Murray Fredericks and his new project Saltcapes will leave you breathless gazing at the unbelievable colors captured in the skies and the reflective surface of his mirror.
Some info on Murray Fredericks
Born (1970) and raised in Sydney, Australia, Murray Fredericks studied politics and economics at Sydney University. Following his undergraduate degree, he spent five years traveling in the Middle East and in the Himalaya. The experience of spending large amounts of time in these ‘powerful’ locations provided the basis for his approach to his photography.
Essentially self-taught in photography, Fredericks undertook and completed a Masters of Art and then his MFA at the College of Fine Arts, University of New South Wales some years into his ‘exhibiting’ career.
Fredericks’s work is derived from a perspective that views culture as something that cannot be wholly accounted for through social construct. It’s a view that sees some values as derived from a ‘time-less essence’. The work attempts to represent the experience when thought is temporarily suspended and the mind encounters ‘other’.
From the start of his career Fredericks process has involved prolonged solo journeys to remote and often extreme locations.
Adventure and endurance have never been goals in themselves and neither have the journeys been ‘spiritual’ or ‘monastic’ undertakings. By their very nature, though, the locations are difficult to access and require large amounts time spent in them to move the compositions past the ‘surface exotic’.
Murray Fredericks is represented by Hamiltons Gallery in London, Arc One Gallery in Melbourne and Annandale Galleries in Sydney. His works are exhibited internationally and around Australia. Works sit in major public and private and corporate collections including the National Gallery of Victoria, National Portrait Gallery, Elton John, Valentino, RBS, Commonwealth Bank and Macquarie Bank Collections.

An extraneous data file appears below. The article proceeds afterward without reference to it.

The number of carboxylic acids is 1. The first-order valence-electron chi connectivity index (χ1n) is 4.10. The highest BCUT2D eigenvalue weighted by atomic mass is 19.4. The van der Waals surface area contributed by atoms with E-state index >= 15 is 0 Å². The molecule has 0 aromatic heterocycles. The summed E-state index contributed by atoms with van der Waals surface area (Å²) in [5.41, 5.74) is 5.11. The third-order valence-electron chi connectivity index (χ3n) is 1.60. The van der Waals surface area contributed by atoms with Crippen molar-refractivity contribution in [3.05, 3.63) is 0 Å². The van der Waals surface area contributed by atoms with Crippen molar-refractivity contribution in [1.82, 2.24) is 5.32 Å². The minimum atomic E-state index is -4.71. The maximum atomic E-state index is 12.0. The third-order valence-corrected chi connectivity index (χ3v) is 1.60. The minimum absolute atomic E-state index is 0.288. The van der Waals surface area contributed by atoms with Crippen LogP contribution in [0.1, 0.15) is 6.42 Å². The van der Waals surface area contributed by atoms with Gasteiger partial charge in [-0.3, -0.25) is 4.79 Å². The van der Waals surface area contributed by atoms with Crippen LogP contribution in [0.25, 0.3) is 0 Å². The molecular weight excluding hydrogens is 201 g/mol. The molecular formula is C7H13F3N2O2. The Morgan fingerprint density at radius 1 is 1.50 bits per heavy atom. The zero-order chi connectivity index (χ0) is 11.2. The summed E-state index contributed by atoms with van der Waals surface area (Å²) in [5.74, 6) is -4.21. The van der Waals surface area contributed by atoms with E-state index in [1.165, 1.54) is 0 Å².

Murray Fredericks first documentary film ‘Salt’, where he was cinematographer and co-director, won twelve major international awards, played over 50 festivals and was screened on the ABC and PBS in the USA
In his latest series ‘Vanity’, Fredericks tries to engage his audience by forcing us to draw our gaze out and away from ourseleves, far into the environment thus enabling us to emotionally engage with light, colour and space. Some difficult aspects of this shoot may have stemmed from the logistics of actually carrying such a big reflective surface into this isolated location. Another problem he may have had to deal with is the accretion of sand across the mirror, forcing Fredericks to clean the surface numerous times before each capture. Some of these are so seem so surreal that your brain may interpret them as a Photoshop montage.
Anyhow enough chit-chat, let’s get to the essence of his photographic work, and if you’d like to see more of his work don’t forget to visit his official website.